Light is Easy to Love, Show Me Your Dark Side!

*When we observe small children, we find it obvious that they are totally devoid and incapable of any form of moralism or racism; comparison, to a child, arises simply out of curiosity.

It is interesting to note that, contrary to human nature, Mother Nature is totally devoid of any comparison or judgment. In her realm, the functional and dysfunctional coexist very comfortably, and with infinite wisdom, Nature auto regulates every imbalance without condemnation; consequently, there is no right or wrong, good or bad. There are only manifestations of what is, here and now in the present.

The idea of a daisy feeling inferior to a rose is ridiculous. Mental comparison is an ego-oriented trait, an illusion that separates us from the moment and, therefore, from life itself. In a world full of opposing extremes that find balance, we, however, continue to exist in separation, engaged in the eternal conflict between attraction and repulsion, light and darkness, which are the foundations of emotional turmoil and potential disease. Without balance, there are no victors. War is perpetually waged between opposing adversaries, maintained in a permanent state of comparison and judgment, which will always sustain a verdict of supremacy for the victors and subordination for the defeated. Without victory there is no defeat and vice versa. As such, they are inseparable; consequently, conflict is infinitely propagated!

Our aim is to create a state of balance in which self-healing can occur. To do this, we must become more aware of the implications comparison and judgments have upon our emotional health. Refraining from any form of moral judgment is not easy; comparison is inevitable, especially when others behave in ways we consider bad or incorrect. Since the behavior of others is in conflict with the contents of our ego, influenced since early childhood by those we regarded as role models, when our principles clash with others, suspending judgment does not exonerate who is irresponsible, hurtful, or unfair. That is their responsibility. On the other hand, we must note and acknowledge the emotional reaction others’ questionable behavior incites within us!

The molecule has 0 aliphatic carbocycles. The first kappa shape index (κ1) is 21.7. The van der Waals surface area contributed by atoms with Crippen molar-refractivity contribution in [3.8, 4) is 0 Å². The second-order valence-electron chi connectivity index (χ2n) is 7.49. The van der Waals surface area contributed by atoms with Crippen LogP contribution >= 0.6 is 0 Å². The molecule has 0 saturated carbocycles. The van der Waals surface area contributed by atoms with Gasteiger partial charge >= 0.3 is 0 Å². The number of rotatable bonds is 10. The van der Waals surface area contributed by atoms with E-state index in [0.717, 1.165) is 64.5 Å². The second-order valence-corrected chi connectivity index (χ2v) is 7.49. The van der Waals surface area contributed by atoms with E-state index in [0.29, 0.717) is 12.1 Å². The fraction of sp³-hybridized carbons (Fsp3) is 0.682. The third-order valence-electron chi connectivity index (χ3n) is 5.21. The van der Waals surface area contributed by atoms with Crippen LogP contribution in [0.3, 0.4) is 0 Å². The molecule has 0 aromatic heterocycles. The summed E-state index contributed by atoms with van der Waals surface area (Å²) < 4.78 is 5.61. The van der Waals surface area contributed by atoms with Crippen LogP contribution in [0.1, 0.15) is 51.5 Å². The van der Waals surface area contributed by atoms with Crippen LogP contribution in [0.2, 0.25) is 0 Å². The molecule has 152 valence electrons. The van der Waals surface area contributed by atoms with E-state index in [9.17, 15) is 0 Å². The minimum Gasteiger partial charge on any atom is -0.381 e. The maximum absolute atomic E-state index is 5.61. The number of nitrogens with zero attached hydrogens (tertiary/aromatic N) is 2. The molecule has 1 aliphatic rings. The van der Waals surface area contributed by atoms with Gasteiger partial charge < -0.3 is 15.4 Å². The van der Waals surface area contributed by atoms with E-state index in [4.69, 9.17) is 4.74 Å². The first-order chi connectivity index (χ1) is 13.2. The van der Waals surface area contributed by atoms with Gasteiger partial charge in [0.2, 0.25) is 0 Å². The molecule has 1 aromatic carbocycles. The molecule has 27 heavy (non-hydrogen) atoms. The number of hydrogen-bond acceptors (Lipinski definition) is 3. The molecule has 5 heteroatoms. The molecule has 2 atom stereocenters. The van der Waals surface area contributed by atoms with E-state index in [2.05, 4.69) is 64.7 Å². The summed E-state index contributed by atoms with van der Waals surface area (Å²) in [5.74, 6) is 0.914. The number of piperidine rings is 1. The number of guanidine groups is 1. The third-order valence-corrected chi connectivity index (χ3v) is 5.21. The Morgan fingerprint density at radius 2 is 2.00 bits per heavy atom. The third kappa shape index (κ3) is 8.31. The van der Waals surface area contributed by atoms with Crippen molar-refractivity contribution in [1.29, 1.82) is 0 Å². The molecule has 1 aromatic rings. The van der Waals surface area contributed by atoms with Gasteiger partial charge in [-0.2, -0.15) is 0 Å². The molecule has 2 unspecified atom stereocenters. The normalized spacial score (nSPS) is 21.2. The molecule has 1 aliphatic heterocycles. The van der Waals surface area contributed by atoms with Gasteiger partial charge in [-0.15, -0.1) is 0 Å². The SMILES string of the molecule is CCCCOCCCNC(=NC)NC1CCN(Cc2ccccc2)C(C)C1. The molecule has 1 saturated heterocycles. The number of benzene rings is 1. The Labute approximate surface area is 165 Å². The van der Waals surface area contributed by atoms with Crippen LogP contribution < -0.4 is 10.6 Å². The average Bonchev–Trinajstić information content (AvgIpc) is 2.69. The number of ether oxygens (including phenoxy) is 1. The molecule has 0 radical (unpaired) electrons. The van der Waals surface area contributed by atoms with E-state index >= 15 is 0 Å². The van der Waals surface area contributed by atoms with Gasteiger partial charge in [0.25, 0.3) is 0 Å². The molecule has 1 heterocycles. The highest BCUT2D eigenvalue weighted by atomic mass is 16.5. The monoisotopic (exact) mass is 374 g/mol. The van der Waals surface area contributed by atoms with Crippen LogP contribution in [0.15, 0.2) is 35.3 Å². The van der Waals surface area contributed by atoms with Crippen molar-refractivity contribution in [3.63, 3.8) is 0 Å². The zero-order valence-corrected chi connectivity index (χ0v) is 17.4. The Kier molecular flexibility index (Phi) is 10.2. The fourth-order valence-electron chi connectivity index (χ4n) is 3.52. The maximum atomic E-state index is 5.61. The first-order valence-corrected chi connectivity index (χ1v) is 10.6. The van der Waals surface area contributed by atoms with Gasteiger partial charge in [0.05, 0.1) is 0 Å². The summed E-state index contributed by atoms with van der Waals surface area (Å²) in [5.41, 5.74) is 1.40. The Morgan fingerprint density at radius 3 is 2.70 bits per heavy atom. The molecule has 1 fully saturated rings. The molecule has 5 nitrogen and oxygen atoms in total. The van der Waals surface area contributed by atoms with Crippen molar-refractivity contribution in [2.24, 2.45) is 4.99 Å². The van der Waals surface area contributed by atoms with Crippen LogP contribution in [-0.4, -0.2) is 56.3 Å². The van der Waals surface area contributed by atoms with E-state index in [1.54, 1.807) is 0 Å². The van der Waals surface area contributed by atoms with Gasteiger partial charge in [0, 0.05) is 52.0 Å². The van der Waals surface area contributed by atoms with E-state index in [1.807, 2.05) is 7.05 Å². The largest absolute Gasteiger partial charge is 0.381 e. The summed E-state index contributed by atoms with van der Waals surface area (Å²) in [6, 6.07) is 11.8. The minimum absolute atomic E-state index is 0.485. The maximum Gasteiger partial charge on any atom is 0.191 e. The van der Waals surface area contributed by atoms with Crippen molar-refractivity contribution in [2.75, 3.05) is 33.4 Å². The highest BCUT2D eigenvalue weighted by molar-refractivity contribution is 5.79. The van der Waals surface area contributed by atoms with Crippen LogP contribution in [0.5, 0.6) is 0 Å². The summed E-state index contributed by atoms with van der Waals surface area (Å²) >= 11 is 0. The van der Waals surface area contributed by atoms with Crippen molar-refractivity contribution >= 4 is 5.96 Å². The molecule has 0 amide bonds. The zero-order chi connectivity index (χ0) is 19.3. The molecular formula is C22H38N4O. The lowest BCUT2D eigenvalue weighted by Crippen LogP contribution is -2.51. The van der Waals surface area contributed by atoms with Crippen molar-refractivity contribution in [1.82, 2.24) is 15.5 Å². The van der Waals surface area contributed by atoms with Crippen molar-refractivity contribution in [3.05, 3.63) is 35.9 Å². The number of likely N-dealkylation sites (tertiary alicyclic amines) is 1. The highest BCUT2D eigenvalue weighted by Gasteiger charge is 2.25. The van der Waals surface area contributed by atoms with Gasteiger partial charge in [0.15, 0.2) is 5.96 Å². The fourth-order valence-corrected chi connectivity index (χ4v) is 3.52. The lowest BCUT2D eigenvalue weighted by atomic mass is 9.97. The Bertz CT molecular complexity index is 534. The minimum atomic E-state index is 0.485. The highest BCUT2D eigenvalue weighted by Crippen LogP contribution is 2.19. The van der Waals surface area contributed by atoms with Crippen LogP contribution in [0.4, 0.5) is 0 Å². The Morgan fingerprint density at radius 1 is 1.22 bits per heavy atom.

Moralistic projection is a means for observing our own shadow character at play consciously. While others push our emotional buttons, our shadow, bought to the surface, is exposed through a mirror image projecting and reflecting back old emotions that can be observed in the actions and reactions of others, albeit unwillingly!

This may be a bitter pill to swallow, but before discarding it as ridiculous, let us look closely at the dynamics of this mirror mechanism, because it is one of the most common ways to lose or gain a sense of personal power.